Research Informatics and open science maturity model

CD2H Phase 2 Proposal

Project Title: Research Informatics and open science maturity model

Point Person:
Adam Wilcox, abwilcox@uw.edu, University of Washington
Robin Champieux, champieu@ohsu.edu, OHSU
David Dorr, dorrd@ohsu.edu, OHSU

Elevator pitch:

The purpose of this survey is to elicit key indicators that are increasing levels of maturity related to collaboration and open science research and translational IT; these ‘maturity levels’ should define the ability of institutions to engage in innovative and collaborative open science. Our definition of research and translational IT are the capabilities that enable data, information, and knowledge to be discovered, processed, and shared. It focuses on three key areas:

  • Governance and Leadership
  • Data sharing and licensing
  • Deployment of infrastructure, tools, and teams to meet research needs

After the survey is complete, organizations will be able to self-assess their maturity level and identify specific ways to advance their own capabilities, informed by others’ experience.

 

Project history:

Yes, this project builds off the work completed in Phase 1 of the Maturity Model.  

 

GitHub repo:

 

Project description:

Organizations that engage in research, especially those with Clinical and Translational Science groups, may want to self-assess their maturity of key research IT capabilities and learn to improve these capabilities.  This project intends to develop an approach to help organizations through that process. It builds on other assessments by Embi, Knosp, Barnett, and Anderson by narrowing the focus to key areas related to collaborative and open science, and provides more clarity and context for the possibilities for improvement.  It also intends to facilitate the process of improvement through guided vignettes and tools.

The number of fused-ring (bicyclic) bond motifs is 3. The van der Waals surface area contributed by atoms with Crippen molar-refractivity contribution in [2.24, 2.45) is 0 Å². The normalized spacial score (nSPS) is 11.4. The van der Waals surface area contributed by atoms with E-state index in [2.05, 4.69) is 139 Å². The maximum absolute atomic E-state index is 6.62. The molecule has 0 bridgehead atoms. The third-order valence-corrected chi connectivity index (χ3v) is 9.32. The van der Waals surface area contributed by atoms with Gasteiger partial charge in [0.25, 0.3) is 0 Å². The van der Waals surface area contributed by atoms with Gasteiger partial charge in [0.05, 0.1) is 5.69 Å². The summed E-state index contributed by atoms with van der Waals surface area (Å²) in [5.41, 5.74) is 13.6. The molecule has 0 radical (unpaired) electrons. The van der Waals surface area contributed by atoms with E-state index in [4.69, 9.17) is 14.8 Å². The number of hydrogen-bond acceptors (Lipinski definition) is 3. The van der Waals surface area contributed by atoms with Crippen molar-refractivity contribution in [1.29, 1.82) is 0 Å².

Proposed solution:

The purpose of this survey is to elicit key indicators related to research and translational IT that may drive the ability for institutions to engage in innovative and collaborative open science.  Our definition of research and translational IT are the capabilities that enable data, information, and knowledge to be discovered, processed, and shared. It focuses on three key areas:

  • Governance and Leadership
  • Data sharing and licensing
  • Deployment of capabilities related to data (architecture, content, tools, and sharing)

 

The survey has three steps:  

1) data collection for “artifacts” related to our focus areas and open science/collaboration more broadly.  This includes documenting the evidence of tools, policies, governance structures, leadership positions, and resources at a site.

2) Open-ended questions related to governance and leadership, and policies influencing data sharing and licensing.

3) A guided identification of  ‘bright spots’ related to the deployment of key infrastructure capabilities.   

 

Benefit:

CTSAs are the core sources of clinical and translational research, but often struggle with helping their organizations understand the strategic importance of improving its informatics capabilities and IT deployment.  All institutions are trying to understand what they should invest in to remain innovative and competitive, not only in research but in translating knowledge into practice and exploring the data they have to improve health.

 

Significant interest in the Maturity Model has already been elicited without a wide call.  We want to democratize this kind of survey so that stakeholders at all levels can self-assess and work to improve their current functions and plan for innovation.


Expected outputs (6 months):

  1. Survey version 2.0, ready for administration to a wide audience (including self-assessment).
  2. Results / benchmarks from 1st twelve administrations.